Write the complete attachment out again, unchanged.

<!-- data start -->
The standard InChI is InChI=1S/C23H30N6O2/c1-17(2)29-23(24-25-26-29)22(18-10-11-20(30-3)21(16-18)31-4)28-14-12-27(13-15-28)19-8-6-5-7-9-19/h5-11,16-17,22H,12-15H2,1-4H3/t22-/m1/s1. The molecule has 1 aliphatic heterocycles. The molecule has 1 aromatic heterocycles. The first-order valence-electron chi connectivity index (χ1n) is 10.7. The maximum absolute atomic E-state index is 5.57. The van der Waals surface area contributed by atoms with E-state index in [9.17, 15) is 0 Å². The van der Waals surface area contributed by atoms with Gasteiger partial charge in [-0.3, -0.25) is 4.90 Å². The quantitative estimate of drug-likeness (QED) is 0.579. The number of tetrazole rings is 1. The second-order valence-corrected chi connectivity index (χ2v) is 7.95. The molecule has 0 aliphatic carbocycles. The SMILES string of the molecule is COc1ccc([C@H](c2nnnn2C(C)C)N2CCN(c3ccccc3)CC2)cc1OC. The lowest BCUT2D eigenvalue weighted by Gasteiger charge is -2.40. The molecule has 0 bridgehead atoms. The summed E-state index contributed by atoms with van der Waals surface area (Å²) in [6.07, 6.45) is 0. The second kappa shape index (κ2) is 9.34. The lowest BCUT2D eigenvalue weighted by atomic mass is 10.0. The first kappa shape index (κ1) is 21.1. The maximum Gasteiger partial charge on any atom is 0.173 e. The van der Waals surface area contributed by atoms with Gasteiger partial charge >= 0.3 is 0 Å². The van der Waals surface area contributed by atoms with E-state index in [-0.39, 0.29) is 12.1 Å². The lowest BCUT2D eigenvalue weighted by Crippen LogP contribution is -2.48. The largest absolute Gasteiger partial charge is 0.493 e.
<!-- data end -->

The standard InChI is InChI=1S/C23H30N6O2/c1-17(2)29-23(24-25-26-29)22(18-10-11-20(30-3)21(16-18)31-4)28-14-12-27(13-15-28)19-8-6-5-7-9-19/h5-11,16-17,22H,12-15H2,1-4H3/t22-/m1/s1. The molecule has 1 aliphatic heterocycles. The molecule has 1 aromatic heterocycles. The first-order valence-electron chi connectivity index (χ1n) is 10.7. The maximum absolute atomic E-state index is 5.57. The van der Waals surface area contributed by atoms with E-state index in [9.17, 15) is 0 Å². The van der Waals surface area contributed by atoms with Gasteiger partial charge in [-0.3, -0.25) is 4.90 Å². The quantitative estimate of drug-likeness (QED) is 0.579. The number of tetrazole rings is 1. The second-order valence-corrected chi connectivity index (χ2v) is 7.95. The molecule has 0 aliphatic carbocycles. The SMILES string of the molecule is COc1ccc([C@H](c2nnnn2C(C)C)N2CCN(c3ccccc3)CC2)cc1OC. The lowest BCUT2D eigenvalue weighted by Gasteiger charge is -2.40. The molecule has 0 bridgehead atoms. The summed E-state index contributed by atoms with van der Waals surface area (Å²) in [6.07, 6.45) is 0. The second kappa shape index (κ2) is 9.34. The lowest BCUT2D eigenvalue weighted by atomic mass is 10.0. The first kappa shape index (κ1) is 21.1. The maximum Gasteiger partial charge on any atom is 0.173 e. The van der Waals surface area contributed by atoms with Gasteiger partial charge >= 0.3 is 0 Å². The van der Waals surface area contributed by atoms with E-state index in [-0.39, 0.29) is 12.1 Å². The lowest BCUT2D eigenvalue weighted by Crippen LogP contribution is -2.48. The largest absolute Gasteiger partial charge is 0.493 e.